ROSES FROM THE EARTH: the biography of Anne Frank. By Carol Ann Lee. Penguin pound;16.99
THE STORY OF ANNE FRANK. By Mirjam Pressler. Translated by Anthea Bell. Macmillan Children's Books pound;9.99
ANNE FRANK: the biography. By Melissa Mueller. Translated by Rita and Robert Kimber. Bloomsbury pound;16.99.
Had she lived, Anne Frank would have been 70 years old on June 12. It's difficult and rather shocking to try and imagine the girl who was immortalised in her youth as an elderly woman with a lifetime behind her. She died three months short of her 16th birthday and only three weeks before the liberation of Bergen Belsen by British troops. The girl who professed, towards the end of her two long years of hiding in Amsterdam, to believe in the essential goodness of human beings was killed by an industrialised genocide machine, the like of which the world had never seen before or since.
I grew up with the image of Anne Frank, admiring her for her optimism, her life force and, most of all, for her startlingly sophisticated and honest writing; but I was also haunted by her, as were many of my generation and background. She died six years before I was born. She was good, clever, tragic; and I, in my self-flagellating, post-war mindset, was none of those things.
Since the publication of her diary in 1947, Anne has become a symbol of the triumph of the human spirit over terrible adversity and evil. Her enduring appeal has spawned an industry of the diary itself as well as plays, films, exhibitions and educational organisations. She is and will always remain the acceptable voice of the Holocaust, who has allowed the world to pick itself up, dust itself off and start all over again. Roberto Benigni's redemptive Oscar-winning film Life is Beautiful has a similar effect for some viewers.
To commemorate the 70th anniversary of Anne Frank's birth, three major publishing houses are coming out with new biographies. Roses from the Earth, by British author Carol Ann Lee, is a rigorously researched book by a self-confessed Anne fan, who first read the diary when she was only six and became obsessed with her soon after.
The level of obsession shows. Lee throws in details about the Franks' forebears that are mind-numbingly banal. (do we really gain anything from learning that Otto's cousin's Uncle Isidor went down with the Titanic?) We don't need con-stant reminders that the family was bourgeois and assimilated; it's all in the diary.
Thankfully, Lee intersperses the story with information about what was going on around the Franks and, in particular, the progressively racist legislation and actions affecting hundreds of thousands of other Jews.
While the publisher flaunts Lee's uncovering of new material, including the identification of the person who possibly betrayed the occupants of the secret annexe in Amsterdam, the revelations are hardly of earth-shattering dimensions. What is far more compelling is the piecing together of surviving friends' and fellow prisoners' accounts of Anne and her family's experiences in three camps after their arrest, ending with the death of Anne and her sister Margot in the most lonely, abject and squalid circumstances imaginable.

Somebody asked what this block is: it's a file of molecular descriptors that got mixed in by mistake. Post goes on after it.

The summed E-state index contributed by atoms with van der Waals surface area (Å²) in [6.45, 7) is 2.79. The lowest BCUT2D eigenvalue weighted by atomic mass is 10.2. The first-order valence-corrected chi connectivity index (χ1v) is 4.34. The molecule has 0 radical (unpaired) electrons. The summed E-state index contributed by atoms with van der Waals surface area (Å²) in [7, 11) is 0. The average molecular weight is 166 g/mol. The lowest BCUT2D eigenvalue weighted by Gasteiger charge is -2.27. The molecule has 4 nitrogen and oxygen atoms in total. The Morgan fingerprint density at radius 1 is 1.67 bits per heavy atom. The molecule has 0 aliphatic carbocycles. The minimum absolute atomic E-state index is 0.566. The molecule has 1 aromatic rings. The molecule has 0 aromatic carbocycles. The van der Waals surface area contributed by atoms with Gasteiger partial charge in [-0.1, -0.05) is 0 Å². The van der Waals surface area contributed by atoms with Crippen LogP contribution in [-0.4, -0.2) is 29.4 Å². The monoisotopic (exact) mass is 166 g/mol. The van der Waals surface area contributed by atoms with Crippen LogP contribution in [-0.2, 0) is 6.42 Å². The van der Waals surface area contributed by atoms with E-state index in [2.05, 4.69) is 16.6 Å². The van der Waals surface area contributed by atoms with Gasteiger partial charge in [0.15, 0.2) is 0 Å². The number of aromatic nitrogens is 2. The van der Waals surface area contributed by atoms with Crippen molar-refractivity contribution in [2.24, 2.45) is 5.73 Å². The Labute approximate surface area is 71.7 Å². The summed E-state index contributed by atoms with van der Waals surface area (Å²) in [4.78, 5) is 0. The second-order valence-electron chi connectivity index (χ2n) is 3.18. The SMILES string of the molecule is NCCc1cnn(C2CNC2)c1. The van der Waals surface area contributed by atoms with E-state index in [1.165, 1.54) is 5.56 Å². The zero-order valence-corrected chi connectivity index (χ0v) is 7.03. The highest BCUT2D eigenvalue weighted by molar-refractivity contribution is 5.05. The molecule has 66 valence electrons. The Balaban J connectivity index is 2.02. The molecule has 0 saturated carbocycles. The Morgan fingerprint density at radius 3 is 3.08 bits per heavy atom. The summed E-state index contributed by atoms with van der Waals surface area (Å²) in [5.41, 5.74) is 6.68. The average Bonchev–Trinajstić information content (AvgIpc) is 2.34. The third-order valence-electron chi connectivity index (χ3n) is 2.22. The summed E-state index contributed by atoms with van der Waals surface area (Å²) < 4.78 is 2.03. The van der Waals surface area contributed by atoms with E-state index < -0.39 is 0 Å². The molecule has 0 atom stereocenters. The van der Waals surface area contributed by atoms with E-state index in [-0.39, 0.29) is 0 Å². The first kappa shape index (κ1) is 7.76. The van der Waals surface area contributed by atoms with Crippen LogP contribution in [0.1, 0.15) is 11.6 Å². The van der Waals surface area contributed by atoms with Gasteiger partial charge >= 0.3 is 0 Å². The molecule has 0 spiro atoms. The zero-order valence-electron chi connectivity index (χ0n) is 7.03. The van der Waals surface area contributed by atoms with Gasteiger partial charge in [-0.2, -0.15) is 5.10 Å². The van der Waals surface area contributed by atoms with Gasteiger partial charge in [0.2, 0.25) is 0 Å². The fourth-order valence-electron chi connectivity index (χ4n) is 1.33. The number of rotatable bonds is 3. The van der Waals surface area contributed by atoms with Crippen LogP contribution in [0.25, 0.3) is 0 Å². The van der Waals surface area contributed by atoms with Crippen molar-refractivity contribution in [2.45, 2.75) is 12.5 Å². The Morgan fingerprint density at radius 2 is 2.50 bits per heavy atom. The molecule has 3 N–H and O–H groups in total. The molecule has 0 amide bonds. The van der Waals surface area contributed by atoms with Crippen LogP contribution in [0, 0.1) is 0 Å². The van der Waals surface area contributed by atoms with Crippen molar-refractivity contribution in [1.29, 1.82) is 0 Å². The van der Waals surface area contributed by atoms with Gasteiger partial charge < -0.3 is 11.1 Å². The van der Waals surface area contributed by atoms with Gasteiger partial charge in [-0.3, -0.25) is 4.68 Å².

Mirjam Pressler's The Story of Anne Frank is marketed as a children's book and is not so much biography as subjective narrative. Unfortunately, it doesn't work. Pressler's unique proximity to the material is probably the book's undoing. She was the translator of the diary from Dutch into German and worked with Anne's father, Otto Frank, to compile the expanded definitive edition of the diary.
Pressler sets her agenda early on. "I cannot really go and ask (the people who knew Anne) 'What was Anne like?' In fact, I don't want to ask them: I don't trust their memories. I know how unreliable memory can be." Instead, she insinuates into the story her own theories of what the girl was like, what she thought when she looked out of a window, what made her want to write. Although she insists that she doesn't "want to rely too heavily on speculation", this is precisely what she does. The end product is a book that is patronising to readers of all ages. Its single saving grace is the moving foreword by the late Rabbi Hugo Gryn, which is informed by his innate intelligence and humanity and by the fact that he, too, was sent to a concentration camp as a teenager.
Anne Frank: the biography by Melissa Mueller, a journalist working in Munich and Vienna, is arguably the best of the bunch, a well-written account, with a strong narrative and a more seamless meshing of biographical and historical detail than Lee's. Although the author obtained exclusive interviews with family and friends, there is little to choose between Lee's and Mueller's books in terms of revelation, except for Mueller's coup in including a specially written note by Miep Gies, one of the people responsible for hiding, feeding and protecting the Franks and the others in the secret annexe.
For me, Miep's few carefully chosen words say volumes about Anne Frank and her times. She writes: "It is often said that Anne symbolises the six million victims of the Holocaust. I consider this statement wrong. Anne's life and death were her own individual fate, an individual fate that happened six million times over. Anne cannot and should not stand for the many individuals whom the Nazis robbed of their lives."
A fourth biography, 'The Last Seven Months of Anne Frank' by Willy Lindwer, will be published byMacmillan on June 11 at pound;12.99, the day before the 70th anniversary of Anne Frank's birthday. The British-based Anne Frank Educational Trust is running a series of activities during Anne Frank Week from June 6-12. As part of the event, and to celebrate the National Year of Reading, the trust is publishing resources for the promotion of good citizenship. For more information, ring: 0181 340 9077 e-mail: afet@afet.-org.uk website: www.afet.org.uk